"Mommy, why did our mayor smoke crack?"
Toronto parents could use a hand with this one, especially now that Rob Ford has refused to back down as a role model for kids.
Mayor Ford welcomed children on a tour of his office Wednesday, according to photos tweeted by CBC reporter Jamie Strashin.
Twitter followers responded with horror. "I'd be furious if my child was allowed anywhere near him," Newstalk1010 radio host John Downs tweeted.
But now that Ford's mayoral scandal has become the butt of jokes, notably on The Colbert Report, there's no way to shield children from the inconvenient truths of Mayor Ford's "mistakes."
The obvious approach to explaining his erratic behaviour would be a public service announcement modelled after the famous 1980s fried-egg commercial: "This is drugs." (Cue the crack smoke.) "This is your mayor on drugs." (Footage of Mayor Ford admitting to smoking crack "probably in one of my drunken stupors.")
If only it were that simple.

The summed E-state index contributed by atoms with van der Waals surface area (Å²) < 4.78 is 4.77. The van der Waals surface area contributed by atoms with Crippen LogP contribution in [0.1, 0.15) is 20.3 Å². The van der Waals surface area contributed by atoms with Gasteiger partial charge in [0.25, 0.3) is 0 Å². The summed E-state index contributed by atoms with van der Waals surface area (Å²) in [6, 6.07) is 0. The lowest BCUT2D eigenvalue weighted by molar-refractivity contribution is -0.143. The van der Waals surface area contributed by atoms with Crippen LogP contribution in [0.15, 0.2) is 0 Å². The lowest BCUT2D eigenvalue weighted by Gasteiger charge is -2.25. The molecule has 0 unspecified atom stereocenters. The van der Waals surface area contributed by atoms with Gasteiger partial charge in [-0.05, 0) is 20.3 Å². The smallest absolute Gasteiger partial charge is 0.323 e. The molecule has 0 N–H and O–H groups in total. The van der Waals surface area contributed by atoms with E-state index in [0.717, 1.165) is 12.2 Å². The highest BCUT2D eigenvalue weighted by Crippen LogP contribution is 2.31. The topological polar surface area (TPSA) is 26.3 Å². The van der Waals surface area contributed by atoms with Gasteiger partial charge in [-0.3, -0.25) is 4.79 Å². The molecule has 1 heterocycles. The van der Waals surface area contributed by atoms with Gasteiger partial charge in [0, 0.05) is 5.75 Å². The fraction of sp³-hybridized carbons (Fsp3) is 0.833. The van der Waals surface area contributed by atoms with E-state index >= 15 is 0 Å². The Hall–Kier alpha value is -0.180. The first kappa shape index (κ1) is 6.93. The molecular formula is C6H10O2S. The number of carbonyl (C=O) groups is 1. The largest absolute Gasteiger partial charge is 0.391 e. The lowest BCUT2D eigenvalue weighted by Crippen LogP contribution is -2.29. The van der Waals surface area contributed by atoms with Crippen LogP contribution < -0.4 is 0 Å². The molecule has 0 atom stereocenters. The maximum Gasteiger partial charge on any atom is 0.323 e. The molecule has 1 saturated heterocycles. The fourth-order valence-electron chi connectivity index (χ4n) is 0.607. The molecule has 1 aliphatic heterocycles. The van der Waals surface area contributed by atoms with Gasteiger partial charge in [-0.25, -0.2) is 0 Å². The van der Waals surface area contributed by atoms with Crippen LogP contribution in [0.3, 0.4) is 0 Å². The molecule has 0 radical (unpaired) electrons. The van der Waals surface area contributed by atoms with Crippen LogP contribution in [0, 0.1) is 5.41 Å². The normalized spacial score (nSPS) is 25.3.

How to convince a child that doing drugs will ruin your life when the mayor plans on running for re-election? How to explain the devastation of substance abuse when his train-wreck choices have barely made a dent in opinion polls?
Even after Toronto's police chief confirmed the existence last week of a video showing the mayor allegedly smoking crack, Mayor Ford's approval ratings rose five percentage points, to 44 per cent, Stephen Marche noted in an op-ed for The New York Times.
So much for educating kids about logical consequences.
Worst of all, the sensationalism of the Ford scandal has drawn attention away from a growing list of many other stupid, narcissist and egregious acts allegedly committed by the leader of Toronto the Good.
But somehow, parents must explain how such a person can reach such heights without an epic fall from grace. Maybe they should just try to prepare their kids for what is to come.